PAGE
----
With the Infinite in the Heart

Today’s Man, Violence, the Need for Eternity.
Luigi Giussani

“Lord, we shall not go out from here unless You come with us.” These words of Moses in his sublime dialogue with God come to my mind in these days of upheaval, some of it violent, in Italy and throughout the world. What can give a man of today the assurance of being able to move about in safety when violence seems to corrode relationships and actions? Awareness of the inexorable positivity of reality: it is right here that the Church identifies God as the author and the affirmation of human life, who does not abandon life after calling it into being. And in fact, the Lord answers Moses, “I shall go with you.”

“God is not separated from the world,” the Pope wrote to the Meeting in Rimini, “but intervenes. He takes an interest in what man is living, He enters into dialogue with man, He takes care of him. All this is witnessed by the history of Israel,” a history that we feel also to be ours: every day on a journey, in and through the forest of errors and contradictions, so that we do not feel ourselves to be different from others. Indeed, we feel more and more distinctly just like everyone else, but we have something different inside us that has impact on our life.

This is why we can stay calm even during the storm, not as stoics indifferent to everything and everybody, but because we are certain of our path as we go ahead.

“All of life asks for eternity.” This phrase from a song written forty years ago by two high school students in Milan–which my Meeting friends chose as the theme for their gathering in Rimini–documents the first impulse which I feel describes my experience: a passion for humanity. Not humanity as the term of a definition for sociologists or philosophers, but the humanity that my father and mother have passed on to me. There is no humanity except in the “I,” otherwise it would be an abstraction in the name of which the most terrible injustices can be committed. Therefore, extreme seriousness is required for noting and grasping the needs and aspirations that define what is human.

The first line of the song I was just talking about says, “Poor voice of a man who is not there, our voice if it no longer has a why.” The threshold of why is the aspiration to a meaning that can explain and fulfill everything. A man who neglects this aspiration does not truly love himself: it is as though he were running away, as though he were always outside. He fills the silence with the clamor of his thoughts, being incapable or afraid of finding himself face to face with the nakedness, the poverty inherent in the deep needs and questions of which he is made up, for which his mother made him. He flees into distraction and normally seeks refuge in forgetting or, what is worse, in justifying what he does. In this way, ideology dominates not only society but also the little world of private relationships, in the family and between friends.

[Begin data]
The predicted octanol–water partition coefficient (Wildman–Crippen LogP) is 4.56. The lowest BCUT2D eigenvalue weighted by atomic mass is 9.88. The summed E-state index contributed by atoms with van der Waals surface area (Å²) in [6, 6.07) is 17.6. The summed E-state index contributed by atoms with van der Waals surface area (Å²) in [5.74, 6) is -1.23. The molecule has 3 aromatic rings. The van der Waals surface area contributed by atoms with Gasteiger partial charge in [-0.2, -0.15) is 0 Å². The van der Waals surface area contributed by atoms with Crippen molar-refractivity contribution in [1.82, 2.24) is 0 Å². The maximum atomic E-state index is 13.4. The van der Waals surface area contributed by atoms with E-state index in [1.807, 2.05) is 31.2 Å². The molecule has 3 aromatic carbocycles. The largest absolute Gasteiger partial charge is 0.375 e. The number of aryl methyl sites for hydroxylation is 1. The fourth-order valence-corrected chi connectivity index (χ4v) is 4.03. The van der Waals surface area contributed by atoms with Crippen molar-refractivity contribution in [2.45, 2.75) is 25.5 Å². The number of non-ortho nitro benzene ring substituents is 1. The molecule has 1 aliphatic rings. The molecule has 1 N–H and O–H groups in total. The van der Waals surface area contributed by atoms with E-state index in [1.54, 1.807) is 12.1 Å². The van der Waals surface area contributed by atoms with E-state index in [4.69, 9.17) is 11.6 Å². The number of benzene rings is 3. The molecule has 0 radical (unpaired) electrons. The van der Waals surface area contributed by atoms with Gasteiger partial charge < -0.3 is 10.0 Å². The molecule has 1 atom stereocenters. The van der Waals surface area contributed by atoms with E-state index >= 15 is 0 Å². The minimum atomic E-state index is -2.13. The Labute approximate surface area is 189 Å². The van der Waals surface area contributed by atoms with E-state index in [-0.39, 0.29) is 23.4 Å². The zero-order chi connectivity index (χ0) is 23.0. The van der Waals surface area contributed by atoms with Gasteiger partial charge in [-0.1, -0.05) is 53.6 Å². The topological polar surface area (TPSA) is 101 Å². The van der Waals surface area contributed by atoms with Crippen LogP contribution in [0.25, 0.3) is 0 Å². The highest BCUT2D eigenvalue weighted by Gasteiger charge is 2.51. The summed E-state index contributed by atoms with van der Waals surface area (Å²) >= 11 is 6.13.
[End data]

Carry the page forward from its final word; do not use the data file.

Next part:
The dissatisfaction that lies at the end even of every success–because every success, after the first moment of giddiness, always presents a new problem–confirms that man is in search of his path.

The Christian event is the answer to the demand for the infinite which is the heart of man. So that man may walk along: “homo viator,” a man who draws near by the movement that has been put into him, that has been brought forth in him by the Mystery which makes all things and of which he is made aware by the encounter, the encounters of life.

Christ impacts our “I” in its totality, and thus all our actions are influenced and determined by this relationship. This, among others, is the reason why the Church, as Galli della Loggia wrote in the Corriere della Sera, “cannot be subjugated” to any power on earth. In the Catholic experience, the relationship with Christ is a relationship among men: it introduces criteria, purifies points of view, sustains in disappointment, suggests solutions, and above all it does not permit partiality or taking sides but tends to the recognition and facing of all the factors that make up reality. Yes, all the factors in relationships, in society, in politics, which should be the area where this totality of factors is taken into consideration. In this way, the responsibility for granting salvation would not be unloaded onto politics. The century just past has shown that this claim of politics to grant salvation turns into partiality, factiousness, ideology, and the modern idol–“usury, lust, and power,” to use Eliot’s words.

For the Christian who is faithful to the Pope and the Tradition, there is no expression of life which cannot feel the impact of awareness of the relationship with Christ. In our experience, this relationship pushes one to recognize a truth that unceasingly renders us, in the face of all the problems that arise, without pretense, without preconceptions, indomitably open to everything and everyone, humble and continuously capable of changing and of picking up again where we left off.

To try to live within this point of view is the approach to reality that has been given to me as my heart’s obligation by the One who has loved my life.